11/21/2012—Earlier this month President-Elect Enrique Peña Nieto unveiled plans to restructure government agencies during his upcoming presidential term. He intends to reassign various security-related functions to Ministry of the Interior (Gobernación), and fold entities such as the National Council to Prevent Discrimination “Conapred” into the Social Development Ministry “Sedesol.” Sedesol currently works to alleviate poverty in Mexico.
A number of other agencies that protect the needs of specific population groups would also consolidate under Sedesol: the National Commission for Indigenous Peoples’ Development; the National Institute for Women “Inmujeres”; the Mexican Institute for Youth; the Institute for Older Adults; the National Council for the Development and Inclusion of the Disabled, and; the National Council to Prevent and Eradicate Violence against Women.
Peña Nieto justifies these changes, in part, through the potential efficiencies to be gained through combating poverty and discrimination under one organizational umbrella. He has already tested such a model during his governorship of the State of Mexico. He expects the restructured agency to “intensify” the fight against poverty.
Peña Nieto has also expressed hopes that the changes will help improve the effectiveness of federal social programs. According to Excelsior, under President Calderón evaluation of the impacts of the government’s 130 such programs was acutely insufficient. Mexico’s National Council for the Evaluation of Social Development Policy “Coneval” has urged the new administration to better evaluate program results, so as to maximize function.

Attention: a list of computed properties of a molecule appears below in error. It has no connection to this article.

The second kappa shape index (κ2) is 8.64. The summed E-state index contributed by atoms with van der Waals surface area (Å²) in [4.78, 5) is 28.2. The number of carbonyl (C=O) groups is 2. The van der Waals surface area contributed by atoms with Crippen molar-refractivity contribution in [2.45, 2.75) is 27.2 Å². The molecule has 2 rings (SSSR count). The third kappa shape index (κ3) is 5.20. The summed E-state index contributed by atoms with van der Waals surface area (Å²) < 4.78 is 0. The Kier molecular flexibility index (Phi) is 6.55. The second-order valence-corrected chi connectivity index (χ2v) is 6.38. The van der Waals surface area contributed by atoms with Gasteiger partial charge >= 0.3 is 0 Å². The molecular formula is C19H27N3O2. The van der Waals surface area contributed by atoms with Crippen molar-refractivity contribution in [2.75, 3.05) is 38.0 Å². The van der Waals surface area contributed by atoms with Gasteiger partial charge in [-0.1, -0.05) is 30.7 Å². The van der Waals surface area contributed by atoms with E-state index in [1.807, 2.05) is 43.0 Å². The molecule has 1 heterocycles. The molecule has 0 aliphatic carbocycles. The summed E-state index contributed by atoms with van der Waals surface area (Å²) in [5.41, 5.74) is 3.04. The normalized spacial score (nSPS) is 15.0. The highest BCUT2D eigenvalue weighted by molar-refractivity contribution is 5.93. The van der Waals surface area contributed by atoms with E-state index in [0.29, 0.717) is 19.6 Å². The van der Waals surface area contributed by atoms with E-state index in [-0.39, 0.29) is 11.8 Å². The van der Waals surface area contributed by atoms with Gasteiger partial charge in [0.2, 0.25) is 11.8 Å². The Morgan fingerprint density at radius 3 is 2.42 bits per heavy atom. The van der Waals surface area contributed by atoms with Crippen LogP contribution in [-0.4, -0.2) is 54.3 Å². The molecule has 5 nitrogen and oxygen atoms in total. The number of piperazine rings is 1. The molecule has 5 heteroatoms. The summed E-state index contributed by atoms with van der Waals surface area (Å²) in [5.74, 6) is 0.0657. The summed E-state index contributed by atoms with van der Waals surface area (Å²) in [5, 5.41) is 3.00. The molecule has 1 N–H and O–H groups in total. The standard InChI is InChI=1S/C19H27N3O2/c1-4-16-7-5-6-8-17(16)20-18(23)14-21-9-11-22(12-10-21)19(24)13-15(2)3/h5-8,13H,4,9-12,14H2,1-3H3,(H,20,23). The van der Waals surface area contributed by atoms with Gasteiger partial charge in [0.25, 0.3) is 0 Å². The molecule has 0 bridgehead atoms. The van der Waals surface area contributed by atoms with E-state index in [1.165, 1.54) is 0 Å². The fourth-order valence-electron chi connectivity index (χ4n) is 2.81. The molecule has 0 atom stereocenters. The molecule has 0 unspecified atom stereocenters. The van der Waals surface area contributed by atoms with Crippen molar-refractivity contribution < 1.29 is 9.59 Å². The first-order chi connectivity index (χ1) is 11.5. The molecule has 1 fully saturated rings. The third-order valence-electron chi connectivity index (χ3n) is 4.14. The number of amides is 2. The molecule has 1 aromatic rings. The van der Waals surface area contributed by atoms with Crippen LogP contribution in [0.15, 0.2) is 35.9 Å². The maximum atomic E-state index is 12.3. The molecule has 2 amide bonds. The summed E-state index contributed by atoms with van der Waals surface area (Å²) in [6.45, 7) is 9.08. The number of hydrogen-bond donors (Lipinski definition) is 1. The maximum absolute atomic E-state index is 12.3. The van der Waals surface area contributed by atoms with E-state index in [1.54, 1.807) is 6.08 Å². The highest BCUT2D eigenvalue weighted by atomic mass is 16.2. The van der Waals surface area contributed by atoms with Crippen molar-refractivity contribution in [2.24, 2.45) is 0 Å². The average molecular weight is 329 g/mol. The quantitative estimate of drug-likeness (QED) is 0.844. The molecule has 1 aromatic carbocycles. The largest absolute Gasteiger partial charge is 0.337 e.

Women’s and indigenous rights advocates are protesting the proposed changes. Many have called upon federal legislators to block the bill that would enact the restructuring, currently before Mexico’s House of Representatives (Cámara de Diputados). Martha Tagle of women’s rights group Mujeres in Plural calls the reorganization “serious and worrying.” She views the revocation of Inmujeres’ structural independence as a serious setback to efforts at incorporating gender perspectives into all aspects of Mexican governance. This loss of independence could significantly subordinate gender issues to other government priorities, she explains. According to Proceso, over 800 human rights experts and activists have signed an online petition to preserve Inmujeres’ autonomy.
Similarly, indigenous rights advocates decry the imminent abolition of the National Commission for Indigenous Peoples’ Development. Eufrosina Cruz, President of the House of Representative’s Commission for Indigenous Affairs, warns that the proposed changes would roll back years of indigenous peoples’ progress, only to create more bureaucracy. “We would be starting from zero all over again,” she lamented.
Peña Nieto’s plan would also abolish the Ministry of Agrarian Reform “SRA” and the National Agrarian Land Registry. In their stead, it would create a new Ministry of Agrarian, Land, and Urban Development. The new entity would assume all responsibilities related to land use, development and planning, including some duties now held by Sedesol. Furthermore, the incoming administration has detailed plans for a new, and more expansive anti-corruption agency.
Gomez, Ricardo. “PAN votará contra desaparición de la Función Pública.” El Universal. Nov 21, 2012.
Torres Ruíz, Gladis. “Se oponen feministas a que Sedesol absorba a Inmujeres.” Proceso. Nov. 20, 2012.
Melgar, Ivonne. “Iniciativa del presidente electo busca reforzar a Sedesol.” Excelsior. Nov. 18, 2012.
Montalvo, Tania L. “Sedesol, contra la probreza y la desigualdad.” CNN México. Nov. 15, 2012.